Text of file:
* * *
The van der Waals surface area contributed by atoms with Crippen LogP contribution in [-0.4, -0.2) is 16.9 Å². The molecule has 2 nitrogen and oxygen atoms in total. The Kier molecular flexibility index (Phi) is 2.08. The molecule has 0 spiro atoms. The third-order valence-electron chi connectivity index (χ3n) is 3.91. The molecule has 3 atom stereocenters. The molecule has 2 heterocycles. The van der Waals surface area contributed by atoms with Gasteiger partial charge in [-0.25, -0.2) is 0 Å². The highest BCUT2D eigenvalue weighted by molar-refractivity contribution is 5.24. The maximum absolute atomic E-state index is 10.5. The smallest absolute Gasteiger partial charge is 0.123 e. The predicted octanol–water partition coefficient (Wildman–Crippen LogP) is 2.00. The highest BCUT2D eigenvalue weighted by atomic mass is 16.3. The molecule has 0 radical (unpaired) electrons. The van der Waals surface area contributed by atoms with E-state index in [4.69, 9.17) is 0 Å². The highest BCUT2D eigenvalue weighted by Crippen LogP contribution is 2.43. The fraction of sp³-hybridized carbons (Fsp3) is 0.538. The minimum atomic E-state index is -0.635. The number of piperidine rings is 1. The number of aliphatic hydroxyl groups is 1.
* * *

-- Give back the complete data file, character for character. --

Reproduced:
The van der Waals surface area contributed by atoms with Crippen LogP contribution in [-0.4, -0.2) is 16.9 Å². The molecule has 2 nitrogen and oxygen atoms in total. The Kier molecular flexibility index (Phi) is 2.08. The molecule has 0 spiro atoms. The third-order valence-electron chi connectivity index (χ3n) is 3.91. The molecule has 3 atom stereocenters. The molecule has 2 heterocycles. The van der Waals surface area contributed by atoms with Gasteiger partial charge in [-0.25, -0.2) is 0 Å². The highest BCUT2D eigenvalue weighted by molar-refractivity contribution is 5.24. The maximum absolute atomic E-state index is 10.5. The smallest absolute Gasteiger partial charge is 0.123 e. The predicted octanol–water partition coefficient (Wildman–Crippen LogP) is 2.00. The highest BCUT2D eigenvalue weighted by atomic mass is 16.3. The molecule has 0 radical (unpaired) electrons. The van der Waals surface area contributed by atoms with E-state index in [4.69, 9.17) is 0 Å². The highest BCUT2D eigenvalue weighted by Crippen LogP contribution is 2.43. The fraction of sp³-hybridized carbons (Fsp3) is 0.538. The minimum atomic E-state index is -0.635. The number of piperidine rings is 1. The number of aliphatic hydroxyl groups is 1.